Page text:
Threats And Lies, And 'Who I'm Supposed To Be'

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Nathan Hoskins knew from an early age that he was gay. But when he was growing up in rural Kentucky, his mother took extreme steps to convince him otherwise.

"When I was in sixth grade, I had met a good friend and he wasn't interested in girls," Hoskins, who's now 33, tells his friend Sally Evans. "One day, he said, 'I have a Valentine's Day card for you.'"

"I asked him for it, and he said it was so special that he mailed it," he says. "And he didn't know he'd done a very terrible thing because at my house only one person got the mail — and that was my mother."

As Hoskins rode the school bus home, he tried to think of ways to intercept the card.

"But when I got off the bus, Mom had already checked the mail," he says. "And my mom came out and met me on the front steps.

"She had that envelope — and I could tell what it was 'cause it had little hearts on it, and you know, it was all cute and everything — and she'd asked me if I had read it."

Hoskins says he did everything he could to convince his mother he did not solicit the card.

"And she took me into the house and pulled her shotgun out of the closet. She loaded it in front of me and put it in my hands and told me to hold on to that. She led me outside, and she put me in the back of the car. And she drove out into the country," he says. "Now, when I say 'country' — it's no man's land.

Hoskins says she pulled the car over and led him out into the woods.

"She stood me up against a tree," he says. "She took the shotgun out of my hands, and she put it to my head.

"She said, 'This is the tree that I'd take my son to and blow his head off if he ever decided to be a faggot,'" Hoskins says.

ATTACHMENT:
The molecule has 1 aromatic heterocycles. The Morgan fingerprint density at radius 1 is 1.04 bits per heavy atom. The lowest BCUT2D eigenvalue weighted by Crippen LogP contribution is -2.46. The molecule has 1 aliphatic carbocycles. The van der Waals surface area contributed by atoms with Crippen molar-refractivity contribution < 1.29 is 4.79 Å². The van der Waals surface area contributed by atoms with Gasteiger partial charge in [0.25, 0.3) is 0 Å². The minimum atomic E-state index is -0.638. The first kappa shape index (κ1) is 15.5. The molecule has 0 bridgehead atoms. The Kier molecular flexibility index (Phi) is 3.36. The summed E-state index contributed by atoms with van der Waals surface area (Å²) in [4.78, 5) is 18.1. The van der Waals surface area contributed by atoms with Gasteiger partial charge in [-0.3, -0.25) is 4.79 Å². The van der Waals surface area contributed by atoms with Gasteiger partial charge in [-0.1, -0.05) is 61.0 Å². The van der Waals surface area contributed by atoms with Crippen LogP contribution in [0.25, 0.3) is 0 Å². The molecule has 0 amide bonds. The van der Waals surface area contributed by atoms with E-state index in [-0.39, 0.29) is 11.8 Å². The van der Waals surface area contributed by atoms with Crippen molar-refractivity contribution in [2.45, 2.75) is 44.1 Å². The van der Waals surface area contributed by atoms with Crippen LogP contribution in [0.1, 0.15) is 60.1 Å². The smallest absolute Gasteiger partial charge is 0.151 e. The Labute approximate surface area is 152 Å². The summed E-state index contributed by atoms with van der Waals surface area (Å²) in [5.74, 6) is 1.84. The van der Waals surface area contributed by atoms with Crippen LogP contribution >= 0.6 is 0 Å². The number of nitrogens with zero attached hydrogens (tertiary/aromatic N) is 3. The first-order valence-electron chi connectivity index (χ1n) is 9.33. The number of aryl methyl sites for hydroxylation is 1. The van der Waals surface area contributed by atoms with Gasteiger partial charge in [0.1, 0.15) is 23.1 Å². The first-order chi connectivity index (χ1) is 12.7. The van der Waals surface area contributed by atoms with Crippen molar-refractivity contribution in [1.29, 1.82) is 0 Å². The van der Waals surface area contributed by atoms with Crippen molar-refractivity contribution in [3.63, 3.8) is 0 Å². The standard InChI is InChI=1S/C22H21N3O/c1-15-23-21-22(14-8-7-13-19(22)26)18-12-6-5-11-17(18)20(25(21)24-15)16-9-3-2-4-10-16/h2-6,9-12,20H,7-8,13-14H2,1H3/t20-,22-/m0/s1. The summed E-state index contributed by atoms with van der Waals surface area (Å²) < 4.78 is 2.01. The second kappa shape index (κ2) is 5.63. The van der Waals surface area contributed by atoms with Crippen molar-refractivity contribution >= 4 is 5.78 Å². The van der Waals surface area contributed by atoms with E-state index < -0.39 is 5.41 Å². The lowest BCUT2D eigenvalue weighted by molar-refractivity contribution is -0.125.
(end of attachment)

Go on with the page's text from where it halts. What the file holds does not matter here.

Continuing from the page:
He says at that moment he realized he had to do whatever it took not to be gay. "And I tried very hard. And I was a great liar for many years."

Hoskins was married for nine years before he divorced his wife. Not long after that, he came out. But he rarely spoke with his mother about that day in the woods.

"Probably two years ago, when I first came out, I asked her about that," he says. "I said, 'Mom, remember this?' And she would laugh. I said, 'Mom, I just want to hear one time that what you did was wrong.' And she couldn't say it."

"So did she acknowledge that it happened?" Evans asks.

"Oh yes, oh yes. You know, I guess she really did think that she was doing the right thing then," Hoskins says.

Soon after that conversation, Hoskins and his mother stopped talking. He says he is no longer in contact with his family.

"I was always trying very hard to please others as a child," he says. "But as an adult, I look back and I say, 'I am who I'm supposed to be.' There was never another alternative."

Audio produced for Morning Edition by Nadia Reiman. Recorded in partnership with WUKY.

Copyright 2012 National Public Radio. To see more, visit http://www.npr.org/.

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